St. Petersburg Coastal and Marine Science Center
The Nation's coast is fringed by beaches, dunes, barrier islands, wetlands, and bluffs. These natural coastal barriers provide critical benefits and services, and can mitigate the impact of storms, erosion, and sea-level rise on our coastal communities. In late October 2012, waves and storm surge resulting from Hurricane Sandy affected the U.S. coastline from North Carolina to New York and Massachusetts, including Assateague Island, Maryland, and the Delmarva coastal system. The storm impacts included changes in topography, coastal morphology and geology, hydrology, environmental quality, and ecosystems (Buxton and others).
In the immediate aftermath of the storm, lidar surveys from North Carolina to New York documented storm impacts to coastal barriers, providing a baseline to assess vulnerability of the reconfigured coast. However, a thorough investigation of the topography and geology of the affected coastal systems is essential to provide a complete picture of the post-storm barrier landscape that will help us to understand the potential vulnerability to future storms and also to inform decisions on recovery and rebuilding.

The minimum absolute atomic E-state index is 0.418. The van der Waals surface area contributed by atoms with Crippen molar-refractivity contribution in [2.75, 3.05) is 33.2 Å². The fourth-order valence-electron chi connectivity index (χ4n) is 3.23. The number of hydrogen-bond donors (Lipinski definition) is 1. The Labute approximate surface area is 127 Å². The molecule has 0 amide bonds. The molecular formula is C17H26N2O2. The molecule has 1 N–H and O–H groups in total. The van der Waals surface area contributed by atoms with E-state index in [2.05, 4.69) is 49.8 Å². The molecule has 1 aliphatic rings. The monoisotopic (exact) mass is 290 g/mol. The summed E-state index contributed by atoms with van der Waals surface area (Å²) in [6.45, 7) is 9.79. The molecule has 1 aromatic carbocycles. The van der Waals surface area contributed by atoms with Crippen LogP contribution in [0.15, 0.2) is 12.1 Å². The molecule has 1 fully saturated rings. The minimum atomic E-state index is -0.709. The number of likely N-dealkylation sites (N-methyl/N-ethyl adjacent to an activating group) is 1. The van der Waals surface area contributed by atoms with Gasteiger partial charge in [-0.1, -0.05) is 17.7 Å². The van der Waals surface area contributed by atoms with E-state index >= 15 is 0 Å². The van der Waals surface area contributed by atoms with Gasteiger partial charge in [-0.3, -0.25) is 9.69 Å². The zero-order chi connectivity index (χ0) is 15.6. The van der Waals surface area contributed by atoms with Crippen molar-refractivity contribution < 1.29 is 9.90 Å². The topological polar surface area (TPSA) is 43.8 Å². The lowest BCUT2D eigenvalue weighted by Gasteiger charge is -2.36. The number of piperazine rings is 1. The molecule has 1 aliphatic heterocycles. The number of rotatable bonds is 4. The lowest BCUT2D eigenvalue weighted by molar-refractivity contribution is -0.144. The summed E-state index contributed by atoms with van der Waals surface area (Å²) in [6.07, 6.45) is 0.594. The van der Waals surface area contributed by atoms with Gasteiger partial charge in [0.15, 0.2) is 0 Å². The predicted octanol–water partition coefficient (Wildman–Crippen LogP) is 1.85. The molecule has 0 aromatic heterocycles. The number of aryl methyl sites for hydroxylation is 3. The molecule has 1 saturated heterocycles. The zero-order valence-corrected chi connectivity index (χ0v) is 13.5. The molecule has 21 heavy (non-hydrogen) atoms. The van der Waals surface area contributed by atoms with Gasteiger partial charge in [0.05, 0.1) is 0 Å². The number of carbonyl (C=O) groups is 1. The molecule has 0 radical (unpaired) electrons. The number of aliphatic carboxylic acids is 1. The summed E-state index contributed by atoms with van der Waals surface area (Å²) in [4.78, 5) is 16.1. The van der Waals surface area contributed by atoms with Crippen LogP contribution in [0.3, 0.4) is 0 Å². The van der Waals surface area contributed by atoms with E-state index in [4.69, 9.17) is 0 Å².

The U.S. Geological Survey is engaged in a variety of research activities that aim to understand coastal processes and vulnerability of barrier island wetland coastlines. The Barrier Island Wetlands Physical Change project will conduct research tasks that will be completed in 2014-2015 include the following:
The results of this study will provide baseline scientific information regarding the natural resiliency of the coastal system that will inform Federal and other resource managers as they make decisions regarding restoration and resource management projects. In addition, project results will provide coastal planners and managers with similar information for addressing infrastructure concerns along developed coastline.